Archive for November 7th, 2011

Putting Descartes before the Deists

November 7, 2011

But not before the horse.

Please forgive the bad pun, my old jokester pals from Grad School reinfected me this weekend. (Kept me from grading, too. I gave you an extension, students, I know you’ll graciously reciprocate.)

And what an amazing reunion weekend it was, wrapped around the annual meeting of the Tennessee Philosophical Association and punctuated Sunday afternoon by an incredible High School performance of Bloody Bloody Andrew Jackson. We really do need to learn our own sociopolitical history, and make better history going forward. Wasn’t it Faulkner who said the past isn’t really past at all?

But the reunion: wow! Re-connecting with philosophers and old friends (many of them last sighted around these parts during the Reagan administration) in from Alabama, North Carolina, Corpus Christie, Washington D.C., Seattle and points between, all gathering again in Furman Hall (and Blackstone’s) to honor the old Grad School mentor and specialist in modern philosophy (not to mention Kant) whose tireless devotion and dedication we were all humbled by, and are deeply grateful for.

And today in CoPhi we turn to some of his favorite philosophers and subjects: the scientific revolution, Descartes, Spinoza, Hobbes, and the English Deists (my personal favorite is John Toland, who came up with the term “pantheist” and for whom John Locke invented the term “freethinker”).

Dubito ergo sum makes at least as much sense as Descartes’ actual slogan. (But then, just about any 1st-person Latin verb will do.)  Thinking’s easy, doubting’s hard (because it moves the ground beneath your feet). While you’re only thinking, you’re stuck in your head. Well, not even your head, for a metaphysical dualist like Descartes. Stuck in your mind, a doubly problematic predicament. Should consciousness really be “esteemed higher than the universe”? And does “inner certainty” ever prove a thing?

Spinoza, we recall, was a pantheist: God didn’t make the world, God is the world and we’re its “nodes.” What then becomes of free will? Not so much, on his view. He might have been right, but I still literally can’t allow myself to believe it. I’m a lot more comfortable with his stance on miracles and supernaturalism (“it could simply be dismissed”), and am charmed by his short list of Epicurean delights – “study, wine, good food, the beauty of green things, theater, and sports.” He was a complex thinker of simple virtue, striving to “live honestly… for the excellence of virtue itself.” (Not unlike the Vandy Professor we honored this past weekend, who taught us what he knew of “Spinozer.”)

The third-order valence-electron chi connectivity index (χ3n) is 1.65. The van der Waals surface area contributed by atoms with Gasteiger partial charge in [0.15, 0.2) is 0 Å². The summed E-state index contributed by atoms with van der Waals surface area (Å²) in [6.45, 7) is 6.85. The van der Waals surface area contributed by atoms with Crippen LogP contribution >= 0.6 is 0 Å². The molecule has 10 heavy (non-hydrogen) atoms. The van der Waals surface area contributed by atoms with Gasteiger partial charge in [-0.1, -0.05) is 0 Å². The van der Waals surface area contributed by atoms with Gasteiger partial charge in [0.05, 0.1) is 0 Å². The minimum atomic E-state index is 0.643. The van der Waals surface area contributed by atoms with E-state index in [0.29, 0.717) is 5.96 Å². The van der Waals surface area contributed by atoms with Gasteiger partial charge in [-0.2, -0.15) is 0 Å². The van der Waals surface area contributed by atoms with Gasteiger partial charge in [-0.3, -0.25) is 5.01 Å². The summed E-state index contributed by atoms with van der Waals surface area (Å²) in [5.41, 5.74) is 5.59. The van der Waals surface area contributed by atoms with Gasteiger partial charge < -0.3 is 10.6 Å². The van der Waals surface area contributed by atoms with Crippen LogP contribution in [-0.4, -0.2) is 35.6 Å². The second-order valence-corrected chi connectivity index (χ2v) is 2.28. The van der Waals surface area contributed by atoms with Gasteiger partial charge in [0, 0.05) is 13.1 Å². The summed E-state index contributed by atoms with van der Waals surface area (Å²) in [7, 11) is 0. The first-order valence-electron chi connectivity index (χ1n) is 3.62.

Hobbes, Mr. SolitaryPoorNasty (etc.), is a more intriguing figure viewed through the lens of doubt. Hell is just a “fantasy to control people” (like his “Leviathan”?), people are riven by the fears (and ghosts and gods and devils) they themselves have dreamed up, the world is a “machinelike thing that runs itself.” He said things that got lots of his contemporaries scorched, and his making it to age 92 may just be a miracle.

Also noted in today’s reading: Galileo (“E pur, si muove”), BayleBoyle, Newton, Locke, Berkeley, Toland, and Pascal, whose gambling sense was more than just “odd.” He said you should place your money (meaning your life) on God, for fear that betting against Him might make you an eternal loser. JMH notes the howling statistical error at the heart of this specious reasoning:

We may be struck by lightning or not, but that doesn’t make it a fifty-fifty proposition.

Pascal‘s bad wager underscores something more to appreciate about Spinoza.

What Pascal decried as the misery of man without the Biblical God, was for Spinoza the liberation of the human spirit from the bonds of fear and superstition.

But then again, the strange case of Newton reminds us: you can be a really brilliant scientist– Neil Tyson says there’s never been anyone better– and also believe in woo (like alchemy and the philosophers’ stone). Weird, but also cautionary. Michael Shermer says smart people believe weird things for perfectly comprehensible bad reasons, and that’s probably right. But we should still leave a crack in the door for extraordinary experiences to squeeze through, when and if they come calling.

Speaking of weird, Pierre Bayle’s Dictionary was a smash bestselling New Skeptical bombshell, with “a good deal of sex” as a bonus. I’m actually more intrigued by his earlier comet book, “the first-ever all-out defense of the morals of an atheist.” He was “good without God” before it was cool. (Watch the next section for Diderot’s echo of this theme.) And, Bayle shared Hobbes’ view of Hell back when that could still get you ground-roasted.

Spinoza & Leibniz (& Einstein)… modern timesDescartes & Montaigne

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